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The U.S. Justice Department this week gave the Boeing Co.
the green light to proceed with its ill-conceived Sea Launch
project — a multinational effort to blast satellites into space
from ocean platforms.

Earlier, the government formally suspended the program
over concerns about leaks of technology to Boeing’s
Ukrainian and Russian partners. Now, Justice says, Boeing
can go ahead with the project after agreeing to pay a $10
million fine and more closely monitor information it gives
the foreign participants.

Let me tell you how bad this idea is.

For starters, let’s examine why the government suspended
the project in July. The State Department said Boeing had
violated the federal Arms Export Control Act 207 times by
exporting “articles or defense services without obtaining
approval.” The violations began as early as 1994, according
to a settlement signed Tuesday by Boeing and the
government.

As part of the agreement, Boeing will pay the largest fine
ever imposed under the Arms Export Control Act and
create a state-of-the-art document control system at its base
in Long Beach, Calif., to keep track of technical information
used by Sea Launch. Boeing also agreed to hire an outside
expert to monitor compliance with federal rules.

Now listen to these mixed signals from the government:
The State Department said Boeing’s violations, while
illegal, did not result in damage to national security. But
Justice is still leaving open the door to a criminal
investigation and the possibility that Boeing will still be
prosecuted for the infractions. That’s called “covering your
butt.” With impeachment proceedings in the works and no
one quite certain which White House crimes Congress will
pursue, the administration is leaving itself some wiggle
room.

The White House has already been burned once on
high-tech transfers that damaged national security.
President Clinton himself approved the partnership
between Loral Space and Communications and the Chinese
government. Through a missile launch failure, it is now
believed Beijing secured sensitive encryption technology,
which can be used for international espionage, as well as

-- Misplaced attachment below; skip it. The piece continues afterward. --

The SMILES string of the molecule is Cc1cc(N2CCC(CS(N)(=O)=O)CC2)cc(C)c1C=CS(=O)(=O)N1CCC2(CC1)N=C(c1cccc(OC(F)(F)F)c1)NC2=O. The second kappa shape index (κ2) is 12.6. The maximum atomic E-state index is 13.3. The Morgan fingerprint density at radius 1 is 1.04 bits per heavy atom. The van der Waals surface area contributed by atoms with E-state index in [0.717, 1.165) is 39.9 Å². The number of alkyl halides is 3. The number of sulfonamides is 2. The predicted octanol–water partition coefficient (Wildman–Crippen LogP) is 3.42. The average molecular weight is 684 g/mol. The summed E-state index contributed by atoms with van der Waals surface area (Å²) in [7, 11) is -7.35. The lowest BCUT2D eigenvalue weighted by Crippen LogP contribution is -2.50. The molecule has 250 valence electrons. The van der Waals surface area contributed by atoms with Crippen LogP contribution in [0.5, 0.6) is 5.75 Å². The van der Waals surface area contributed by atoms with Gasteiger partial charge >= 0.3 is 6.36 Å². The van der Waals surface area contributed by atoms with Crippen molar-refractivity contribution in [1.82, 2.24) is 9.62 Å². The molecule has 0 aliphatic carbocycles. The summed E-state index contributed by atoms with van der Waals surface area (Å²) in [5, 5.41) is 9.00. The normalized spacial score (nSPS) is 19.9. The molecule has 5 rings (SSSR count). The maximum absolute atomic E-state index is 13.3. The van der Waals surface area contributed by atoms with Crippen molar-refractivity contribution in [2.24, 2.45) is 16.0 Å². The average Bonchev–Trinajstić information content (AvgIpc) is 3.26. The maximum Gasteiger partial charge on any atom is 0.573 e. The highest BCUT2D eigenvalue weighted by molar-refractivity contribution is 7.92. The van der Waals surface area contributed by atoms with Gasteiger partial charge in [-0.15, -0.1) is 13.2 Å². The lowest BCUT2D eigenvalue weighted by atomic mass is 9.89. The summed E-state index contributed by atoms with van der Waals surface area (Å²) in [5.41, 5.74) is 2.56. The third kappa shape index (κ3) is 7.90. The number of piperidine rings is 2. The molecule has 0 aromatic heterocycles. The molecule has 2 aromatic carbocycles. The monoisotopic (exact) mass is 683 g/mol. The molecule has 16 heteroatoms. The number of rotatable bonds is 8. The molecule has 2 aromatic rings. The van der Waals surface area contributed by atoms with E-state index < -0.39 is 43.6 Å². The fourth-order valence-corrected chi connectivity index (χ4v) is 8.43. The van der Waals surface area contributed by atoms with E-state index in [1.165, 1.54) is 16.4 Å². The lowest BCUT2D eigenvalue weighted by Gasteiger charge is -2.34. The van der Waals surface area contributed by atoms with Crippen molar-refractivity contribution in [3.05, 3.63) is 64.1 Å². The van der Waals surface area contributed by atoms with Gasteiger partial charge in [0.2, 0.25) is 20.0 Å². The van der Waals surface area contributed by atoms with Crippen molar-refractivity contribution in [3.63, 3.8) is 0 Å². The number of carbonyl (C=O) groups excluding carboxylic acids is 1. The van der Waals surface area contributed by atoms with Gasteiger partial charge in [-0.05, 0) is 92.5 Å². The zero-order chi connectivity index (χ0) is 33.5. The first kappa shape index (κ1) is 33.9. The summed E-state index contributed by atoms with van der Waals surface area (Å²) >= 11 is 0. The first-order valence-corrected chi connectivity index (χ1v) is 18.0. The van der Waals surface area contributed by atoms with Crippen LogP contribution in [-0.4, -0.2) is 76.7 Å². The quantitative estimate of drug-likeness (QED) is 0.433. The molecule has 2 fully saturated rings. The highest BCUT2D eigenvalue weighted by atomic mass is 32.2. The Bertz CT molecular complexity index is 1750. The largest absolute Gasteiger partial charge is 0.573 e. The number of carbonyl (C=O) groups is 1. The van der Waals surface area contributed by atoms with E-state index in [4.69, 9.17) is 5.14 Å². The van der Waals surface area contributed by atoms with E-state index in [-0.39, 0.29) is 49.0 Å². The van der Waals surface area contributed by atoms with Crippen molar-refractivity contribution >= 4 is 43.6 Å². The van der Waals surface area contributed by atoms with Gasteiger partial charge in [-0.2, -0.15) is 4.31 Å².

data that helped improve China’s missile targeting ability –
including its arsenal of nuclear ICBMs trained on U.S.
cities.

Interestingly, Sea Launch has already pre-sold 18 satellite
launches — 13 to Hughes Space and Communications and
five to, you guessed it, Bernard Schwartz’s Loral. Schwartz
was the single highest individual donor to Bill Clinton’s
1996 re-election effort. He was also Clinton’s first choice for
secretary of Defense in 1993.

But the real scandal of Sea Launch isn’t in the nitty-gritty
details of the program. It is that the basic concept is terribly
and hopelessly flawed.

The Sea Launch partnership headed by Boeing includes
three foreign “companies.” They include Norway’s
Kvaerner, a ship-building firm responsible for the launch
platform, Ukraine’s KB Yuzhnoye/PO Yuzhmash,
responsible for building the two-stage Zenit rockets, and
Russia’s RSC Energia, responsible for the upper stage of the
rocket and other launch support systems. It is the Russian
connection that is most intriguing — and alarming — from a
national security standpoint.

It turns out — and both Justice and State are aware of this –
that RSC Energia is controlled by Russian military
intelligence. It is no more a “private” company, as we in
the United States understand the term, than the China
Ocean Shipping Co., or COSCO, is. Both are government
controlled outfits. Both serve the state. In the case of RSC
Energia, it has been an arm of Russian military intelligence
since the earliest days of Sputnik.

Now how here’s the question: How can Boeing maintain a
partnership with Russian military intelligence yet not
divulge sensitive technical information to its partner? That
is, in effect, what the government is demanding of Boeing.
It’s the same ridiculous expectation the government had of
Loral’s partnership with the Chinese government. How
could Loral and Boeing maintain formal business
partnerships with hostile foreign governments and not be
expected to share sensitive technical information? I submit
to you that the central reason those governments wanted
to participate in such partnerships in the first place was for
the purpose of spying and intelligence gathering.

The Clinton administration is actively condoning, even
encouraging, such entanglements. A $10 million fine
won’t prevent the inevitability of national security threats
from such deals. Boeing and other multinationals see that
as a cost of doing business. And this business arrangement
has the backing of international power brokers at the
highest levels. The World Bank has even provided loan
guarantees for Sea Launch.

National security and sovereignty be damned. It’s time to
blast off to a New World Order.

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